“That was really natural to me because my mother had been teaching me stuff since I was born,” says Gray. “I could read a little bit by the time I was two or three.

“With maths it’s kind of like if your mom is a mechanic. You’ll naturally learn how to fix cars without even being shown. So just being around her and her showing me stuff I picked up on academics really naturally.

“Again, I actually did really well in school and I didn’t even work that hard.”

There was, of course, more bullying at school. Along with her looks and voice, Gray experienced racism just as many black Americans do. The bafflement at such ignorance remains.

“Our country has spent way too much time on being upset about the fact that we’re all different. The fact that it’s still an issue here is embarrassing,” she says.

“It never goes anywhere. People get into all these big discussions and protests and we end up back at square one.

“Of course we’re not in 1955. For all the fighting there’s been, you as a white male are as capable of accomplishing anything culturally that I as a black female can, and vice versa. I just think racism is so stupid.

“If I walk into a room and everybody’s green then I’m going to be nervous because I don’t know much about green people.

“But to hate them and want to destroy them because they don’t look like me? I’ve never really understood that.”

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The Glasgow experience

Gray is looking forward to experiencing Glasgow properly for the first time over the next few days, joining The Libertines, Nile Rodgers, Boy George, Orbital and Kelis on the line-up at the three-day event.

She admits that in 1999 her first UK tour (during which On How Life Is reached No 1) was a blur of partying and hedonism.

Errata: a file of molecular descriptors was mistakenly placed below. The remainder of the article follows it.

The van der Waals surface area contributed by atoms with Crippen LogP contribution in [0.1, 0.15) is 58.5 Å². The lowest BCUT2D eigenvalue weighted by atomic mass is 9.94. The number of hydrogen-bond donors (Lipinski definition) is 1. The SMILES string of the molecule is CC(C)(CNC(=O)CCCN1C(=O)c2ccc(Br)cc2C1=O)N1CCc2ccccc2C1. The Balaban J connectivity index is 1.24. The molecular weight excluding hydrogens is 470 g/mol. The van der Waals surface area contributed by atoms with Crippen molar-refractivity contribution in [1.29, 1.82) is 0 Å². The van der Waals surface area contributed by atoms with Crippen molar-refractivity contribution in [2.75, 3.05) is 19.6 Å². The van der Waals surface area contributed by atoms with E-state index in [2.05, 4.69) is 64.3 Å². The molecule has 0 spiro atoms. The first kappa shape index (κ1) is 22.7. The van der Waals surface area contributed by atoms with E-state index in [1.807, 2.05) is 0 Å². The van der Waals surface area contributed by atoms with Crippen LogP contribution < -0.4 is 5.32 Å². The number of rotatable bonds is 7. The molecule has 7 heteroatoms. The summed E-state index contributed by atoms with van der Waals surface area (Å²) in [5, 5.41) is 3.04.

In past interviews she has spoken about using cannabis and ecstasy to cope while on tour but her visit to Scotland will hopefully be a bit more prosaic.

“Oh God. I do enjoy alcohol still but I don’t think it’s a stress thing, I’m not a stress drinker,” she adds.

“As I’ve gotten older my go-to is food. I tend to binge eat my comfort food. I’ll order a pizza and drown my sorrows that way.

“I’ve learned throughout my life to not go crazy, I’ve learned not to sabotage myself which I used to do really well.

“My vices are mainly a pizza or a cheeseburger at four in the morning. Of course I drink here and there.

“The other stuff, the heavy stuff I used to do? I just really have no interest in it any more. Which is such a relief.”

Playground Festival

Her children, Aanisah, Tahmel, and Cassius, are now in their 20s and, to Macy’s delight, all three are musical to varying degrees. Her son Tahmel has even written and produced songs for her.

“All my kids took music lessons when they were little. But my son is really still active,” said Gray, who has won two Brit Awards and one Grammy.

“My youngest daughter is a photographer and my oldest daughter is a graphic artist so they are all in the arts, which is nice. But my son is the only one who’s really passionate about music.

“He’s cool, you know? He’s doing his thing. He’s 25 now, trying to figure it out. I remember when I was that age. I was clueless.”

Someone from her publicity team then tries to end the call but she isn’t quite finished gushing about her children; we spend the rest of the call talking about how they’re doing.

It seems Gray happily remains someone who’s quite difficult to silence.

Playground festival, Rouken Glen Park, Glasgow, September 24-26